Penny Williams [00:24:38]: Yeah. And I struggled to leave the cart. I didn't think that was an appropriate thing to do. Right? That was my stuff again. So it was a lot of my stuff, And I had to remember that it was his stuff too.

Anouk Briere-Godbout [00:24:51]: It's a social pressure. Like, it's not socially acceptable to just leave your cart in the middle of the aisle. That's true. It's not a socially acceptable thing to do, so you're gonna get judged for that.

Penny Williams [00:25:00]: Right.

Anouk Briere-Godbout [00:25:01]: Like, I always say, like, with kids like that, there's no right Solution. Yeah. We are always going to get judged.

Penny Williams [00:25:07]: Mhmm.

Anouk Briere-Godbout [00:25:07]: No matter what we do. If we let that child do that crisis on the floor, we're gonna get judged. If we pick him up, we're gonna get judged. If we just leave that car in the middle of the aisle, we're gonna get judged. There's no win here. So just Yeah. Pick what works best for you and do that.

Penny Williams [00:25:24]: Yeah. Yeah.

Anouk Briere-Godbout [00:25:25]: No matter what, we're gonna get judged. So Mhmm. That's the thing. And it it's hard. Like, I'm saying that it's It's so hard. It's not gonna be that easy to do. It's gonna take lots of practice. Yeah.

Anouk Briere-Godbout [00:25:35]: I still struggle with that, and I avoid some situation also. I will decide if I wanna go somewhere based on if I know if I'm gonna get judged a lot or not. I will choose not to go in some places, and that's also self care.

Penny Williams [00:25:49]: It is. It is. I think that's an important thing that you bring up. It is self care sometimes. Sometimes it's appropriate to avoid something. You know? It's not always maladaptive, and we have to prioritize our kids and ourselves, Especially above strangers.

Anouk Briere-Godbout [00:26:07]: Yes. Definitely.

Penny Williams [00:26:08]: We don't know them. They don't know us.

Anouk Briere-Godbout [00:26:10]: You know, there's really no expectation that we have to fulfill

Penny Williams [00:26:10]: for them. Yep. There's that we have to fulfill for them. Yeah. There's this social contract that, you know, we should be a good parent, and they think they know what that looks like. But, you know, we're not letting these other people down because we don't have anything that we're We're responsible for to them. We are responsible for ourselves and our kids.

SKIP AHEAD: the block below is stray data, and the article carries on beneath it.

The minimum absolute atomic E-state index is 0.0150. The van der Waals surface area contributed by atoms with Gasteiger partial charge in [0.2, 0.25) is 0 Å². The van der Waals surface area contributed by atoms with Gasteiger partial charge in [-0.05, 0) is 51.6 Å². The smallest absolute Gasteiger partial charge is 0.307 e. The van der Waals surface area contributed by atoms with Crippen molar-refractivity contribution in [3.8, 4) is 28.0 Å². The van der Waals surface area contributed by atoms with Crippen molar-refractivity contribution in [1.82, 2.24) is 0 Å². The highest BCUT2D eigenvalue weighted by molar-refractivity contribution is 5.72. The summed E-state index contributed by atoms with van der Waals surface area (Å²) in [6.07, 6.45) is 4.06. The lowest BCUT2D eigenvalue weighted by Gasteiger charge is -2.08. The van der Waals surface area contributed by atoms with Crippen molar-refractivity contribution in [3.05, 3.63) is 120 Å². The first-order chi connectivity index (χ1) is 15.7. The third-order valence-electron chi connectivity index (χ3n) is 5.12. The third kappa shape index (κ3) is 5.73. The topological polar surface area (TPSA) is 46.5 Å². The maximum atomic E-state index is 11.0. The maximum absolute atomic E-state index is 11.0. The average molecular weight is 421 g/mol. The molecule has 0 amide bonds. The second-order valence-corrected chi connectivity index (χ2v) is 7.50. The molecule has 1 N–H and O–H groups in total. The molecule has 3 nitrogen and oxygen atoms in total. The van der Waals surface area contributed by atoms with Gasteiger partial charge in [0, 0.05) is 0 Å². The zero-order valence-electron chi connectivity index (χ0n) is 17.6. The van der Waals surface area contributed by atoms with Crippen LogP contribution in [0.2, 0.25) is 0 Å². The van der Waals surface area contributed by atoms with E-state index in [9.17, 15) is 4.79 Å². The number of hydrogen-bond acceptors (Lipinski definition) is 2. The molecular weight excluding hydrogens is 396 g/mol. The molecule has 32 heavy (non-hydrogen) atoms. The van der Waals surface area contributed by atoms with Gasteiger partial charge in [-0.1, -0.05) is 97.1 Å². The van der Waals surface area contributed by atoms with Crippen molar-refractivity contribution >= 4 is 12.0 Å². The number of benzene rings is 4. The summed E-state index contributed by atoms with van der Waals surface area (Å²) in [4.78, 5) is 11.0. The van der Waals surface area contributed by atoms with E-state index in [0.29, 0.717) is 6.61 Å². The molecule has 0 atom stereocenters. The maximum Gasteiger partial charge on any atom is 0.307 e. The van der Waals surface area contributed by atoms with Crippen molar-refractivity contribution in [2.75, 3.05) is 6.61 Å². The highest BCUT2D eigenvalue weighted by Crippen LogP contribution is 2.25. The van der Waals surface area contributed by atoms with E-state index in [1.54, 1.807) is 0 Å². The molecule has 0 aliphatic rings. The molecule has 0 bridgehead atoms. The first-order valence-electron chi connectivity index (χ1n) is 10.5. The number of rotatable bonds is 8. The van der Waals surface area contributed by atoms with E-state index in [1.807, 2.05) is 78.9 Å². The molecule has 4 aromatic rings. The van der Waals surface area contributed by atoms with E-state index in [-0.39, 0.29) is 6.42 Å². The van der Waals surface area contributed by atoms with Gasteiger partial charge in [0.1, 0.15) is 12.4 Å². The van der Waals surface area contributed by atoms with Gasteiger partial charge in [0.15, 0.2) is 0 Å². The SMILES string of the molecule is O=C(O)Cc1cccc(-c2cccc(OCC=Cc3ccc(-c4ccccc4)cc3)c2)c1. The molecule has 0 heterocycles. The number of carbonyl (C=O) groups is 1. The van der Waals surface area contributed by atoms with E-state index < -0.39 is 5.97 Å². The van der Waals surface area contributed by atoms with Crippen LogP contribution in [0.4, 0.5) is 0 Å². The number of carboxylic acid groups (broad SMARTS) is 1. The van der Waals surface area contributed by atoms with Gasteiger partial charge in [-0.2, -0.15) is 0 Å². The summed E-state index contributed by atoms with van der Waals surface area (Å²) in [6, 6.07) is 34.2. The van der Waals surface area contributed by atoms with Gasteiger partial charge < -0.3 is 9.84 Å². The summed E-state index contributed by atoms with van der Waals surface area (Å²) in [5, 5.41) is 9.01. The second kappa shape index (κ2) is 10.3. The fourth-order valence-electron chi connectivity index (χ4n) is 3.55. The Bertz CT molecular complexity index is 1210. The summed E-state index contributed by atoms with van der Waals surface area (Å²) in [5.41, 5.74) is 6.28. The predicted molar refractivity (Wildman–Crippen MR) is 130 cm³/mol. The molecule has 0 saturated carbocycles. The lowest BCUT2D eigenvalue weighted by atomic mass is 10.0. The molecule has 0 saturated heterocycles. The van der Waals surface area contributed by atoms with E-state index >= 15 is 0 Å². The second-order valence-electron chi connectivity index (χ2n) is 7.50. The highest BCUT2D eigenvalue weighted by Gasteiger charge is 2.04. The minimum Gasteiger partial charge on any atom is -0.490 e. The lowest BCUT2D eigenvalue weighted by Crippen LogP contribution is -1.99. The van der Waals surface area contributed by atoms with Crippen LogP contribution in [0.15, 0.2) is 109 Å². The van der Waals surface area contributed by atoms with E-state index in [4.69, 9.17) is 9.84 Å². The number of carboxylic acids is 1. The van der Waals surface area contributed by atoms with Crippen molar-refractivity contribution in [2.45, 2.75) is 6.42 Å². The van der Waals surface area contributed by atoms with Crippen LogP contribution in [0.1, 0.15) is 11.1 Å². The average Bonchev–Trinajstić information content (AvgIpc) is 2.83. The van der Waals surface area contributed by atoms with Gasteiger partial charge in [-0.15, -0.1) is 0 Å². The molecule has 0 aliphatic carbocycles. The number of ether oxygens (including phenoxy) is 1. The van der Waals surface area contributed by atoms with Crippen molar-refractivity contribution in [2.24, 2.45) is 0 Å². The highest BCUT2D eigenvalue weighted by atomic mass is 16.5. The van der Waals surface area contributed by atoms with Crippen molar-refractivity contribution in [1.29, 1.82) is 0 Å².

Anouk Briere-Godbout [00:26:36]: Yeah. Most likely, they're gonna have forgotten about us in 5 if it's Mhmm. We won't, but

Penny Williams [00:26:41]: they won't. Before we do. Right? We're still thinking about it. I mean, I'm still thinking about that grocery store incident, and my kid is 21 now, and he was, like, 6.

Anouk Briere-Godbout [00:26:50]: Exactly.

Penny Williams [00:26:51]: Like, I remember, and I also wouldn't leave my cart. I ended up Finishing. I was almost done, thankfully, but I ended up grabbing a couple more things, going through the checkout with him kicking and screaming like a crazy person. You know? But I did Have to practice. And for me, the work was in my mindset. Mhmm. I had to tell myself, they don't know our story. What they think has no bearing whatsoever on what is going on and what I need to be focused on.

Anouk Briere-Godbout [00:27:20]: Mhmm.

Penny Williams [00:27:21]: And then I had that great mantra. My kid isn't giving me a hard time. He's having a hard time. Then

Penny Williams [00:27:29]: Yes. I could say, okay. Now I'm focused in the right place. Right? I would literally just say those things in my head when things came up.

Anouk Briere-Godbout [00:27:37]: Mhmm.

Penny Williams [00:27:38]: And now I was in the right focus. Now I could Either leave the store or, you know, not worry about the other people, try to help my kid regulate, whatever the right strategy was at that time for us.

Anouk Briere-Godbout [00:27:49]: Mhmm.

Penny Williams [00:27:49]: But I had to do the work myself on my own mindset before I could ever get to a place where I wasn't suffering from shame. You know, I wasn't feeling inadequate.